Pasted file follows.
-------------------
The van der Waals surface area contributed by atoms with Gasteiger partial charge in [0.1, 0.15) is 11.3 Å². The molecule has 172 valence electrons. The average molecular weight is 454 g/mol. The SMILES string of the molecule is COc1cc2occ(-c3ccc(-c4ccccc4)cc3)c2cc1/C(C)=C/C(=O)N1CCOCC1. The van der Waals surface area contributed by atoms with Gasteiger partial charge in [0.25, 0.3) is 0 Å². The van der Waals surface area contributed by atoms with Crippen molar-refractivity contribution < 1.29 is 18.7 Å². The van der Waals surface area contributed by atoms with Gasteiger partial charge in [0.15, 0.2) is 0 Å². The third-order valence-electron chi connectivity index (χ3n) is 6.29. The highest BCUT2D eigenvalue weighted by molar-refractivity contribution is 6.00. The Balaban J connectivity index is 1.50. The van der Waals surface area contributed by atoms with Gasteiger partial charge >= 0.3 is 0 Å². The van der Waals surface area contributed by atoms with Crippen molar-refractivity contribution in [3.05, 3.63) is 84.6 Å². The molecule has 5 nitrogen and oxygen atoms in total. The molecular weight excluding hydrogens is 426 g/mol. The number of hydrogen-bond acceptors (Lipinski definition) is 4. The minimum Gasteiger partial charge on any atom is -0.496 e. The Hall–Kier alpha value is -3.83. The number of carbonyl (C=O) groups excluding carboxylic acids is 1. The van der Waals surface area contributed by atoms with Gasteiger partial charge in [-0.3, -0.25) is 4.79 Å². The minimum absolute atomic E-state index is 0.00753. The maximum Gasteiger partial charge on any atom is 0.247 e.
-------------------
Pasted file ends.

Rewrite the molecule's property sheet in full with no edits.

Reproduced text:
The van der Waals surface area contributed by atoms with Gasteiger partial charge in [0.1, 0.15) is 11.3 Å². The molecule has 172 valence electrons. The average molecular weight is 454 g/mol. The SMILES string of the molecule is COc1cc2occ(-c3ccc(-c4ccccc4)cc3)c2cc1/C(C)=C/C(=O)N1CCOCC1. The van der Waals surface area contributed by atoms with Gasteiger partial charge in [0.25, 0.3) is 0 Å². The van der Waals surface area contributed by atoms with Crippen molar-refractivity contribution < 1.29 is 18.7 Å². The van der Waals surface area contributed by atoms with Gasteiger partial charge in [0.15, 0.2) is 0 Å². The third-order valence-electron chi connectivity index (χ3n) is 6.29. The highest BCUT2D eigenvalue weighted by molar-refractivity contribution is 6.00. The Balaban J connectivity index is 1.50. The van der Waals surface area contributed by atoms with Gasteiger partial charge >= 0.3 is 0 Å². The van der Waals surface area contributed by atoms with Crippen molar-refractivity contribution in [3.05, 3.63) is 84.6 Å². The molecule has 5 nitrogen and oxygen atoms in total. The molecular weight excluding hydrogens is 426 g/mol. The number of hydrogen-bond acceptors (Lipinski definition) is 4. The minimum Gasteiger partial charge on any atom is -0.496 e. The Hall–Kier alpha value is -3.83. The number of carbonyl (C=O) groups excluding carboxylic acids is 1. The van der Waals surface area contributed by atoms with Gasteiger partial charge in [-0.3, -0.25) is 4.79 Å². The minimum absolute atomic E-state index is 0.00753. The maximum Gasteiger partial charge on any atom is 0.247 e.